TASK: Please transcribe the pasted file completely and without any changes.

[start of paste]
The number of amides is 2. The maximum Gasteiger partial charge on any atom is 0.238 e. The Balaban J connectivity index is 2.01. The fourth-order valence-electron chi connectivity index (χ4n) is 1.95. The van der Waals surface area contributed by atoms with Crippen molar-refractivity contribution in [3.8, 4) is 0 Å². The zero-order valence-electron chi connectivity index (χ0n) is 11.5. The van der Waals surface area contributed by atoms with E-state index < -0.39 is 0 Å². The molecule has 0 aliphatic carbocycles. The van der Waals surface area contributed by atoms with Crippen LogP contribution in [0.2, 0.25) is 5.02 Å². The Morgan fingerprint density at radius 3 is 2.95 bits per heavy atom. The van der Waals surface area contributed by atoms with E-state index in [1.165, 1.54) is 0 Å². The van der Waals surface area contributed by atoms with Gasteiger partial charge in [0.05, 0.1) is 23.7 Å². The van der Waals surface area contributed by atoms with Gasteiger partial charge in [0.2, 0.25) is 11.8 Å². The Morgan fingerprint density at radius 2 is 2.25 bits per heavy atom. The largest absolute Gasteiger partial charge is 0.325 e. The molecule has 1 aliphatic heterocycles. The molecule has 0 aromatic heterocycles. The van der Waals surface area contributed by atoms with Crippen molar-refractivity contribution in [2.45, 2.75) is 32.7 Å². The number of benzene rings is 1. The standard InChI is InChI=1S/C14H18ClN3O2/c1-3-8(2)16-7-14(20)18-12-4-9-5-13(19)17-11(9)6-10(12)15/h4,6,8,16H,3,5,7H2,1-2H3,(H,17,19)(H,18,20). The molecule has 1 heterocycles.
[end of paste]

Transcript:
The number of amides is 2. The maximum Gasteiger partial charge on any atom is 0.238 e. The Balaban J connectivity index is 2.01. The fourth-order valence-electron chi connectivity index (χ4n) is 1.95. The van der Waals surface area contributed by atoms with Crippen molar-refractivity contribution in [3.8, 4) is 0 Å². The zero-order valence-electron chi connectivity index (χ0n) is 11.5. The van der Waals surface area contributed by atoms with E-state index < -0.39 is 0 Å². The molecule has 0 aliphatic carbocycles. The van der Waals surface area contributed by atoms with Crippen LogP contribution in [0.2, 0.25) is 5.02 Å². The Morgan fingerprint density at radius 3 is 2.95 bits per heavy atom. The van der Waals surface area contributed by atoms with E-state index in [1.165, 1.54) is 0 Å². The van der Waals surface area contributed by atoms with Gasteiger partial charge in [0.05, 0.1) is 23.7 Å². The van der Waals surface area contributed by atoms with Gasteiger partial charge in [0.2, 0.25) is 11.8 Å². The Morgan fingerprint density at radius 2 is 2.25 bits per heavy atom. The largest absolute Gasteiger partial charge is 0.325 e. The molecule has 1 aliphatic heterocycles. The molecule has 0 aromatic heterocycles. The van der Waals surface area contributed by atoms with Crippen molar-refractivity contribution in [2.45, 2.75) is 32.7 Å². The number of benzene rings is 1. The standard InChI is InChI=1S/C14H18ClN3O2/c1-3-8(2)16-7-14(20)18-12-4-9-5-13(19)17-11(9)6-10(12)15/h4,6,8,16H,3,5,7H2,1-2H3,(H,17,19)(H,18,20). The molecule has 1 heterocycles.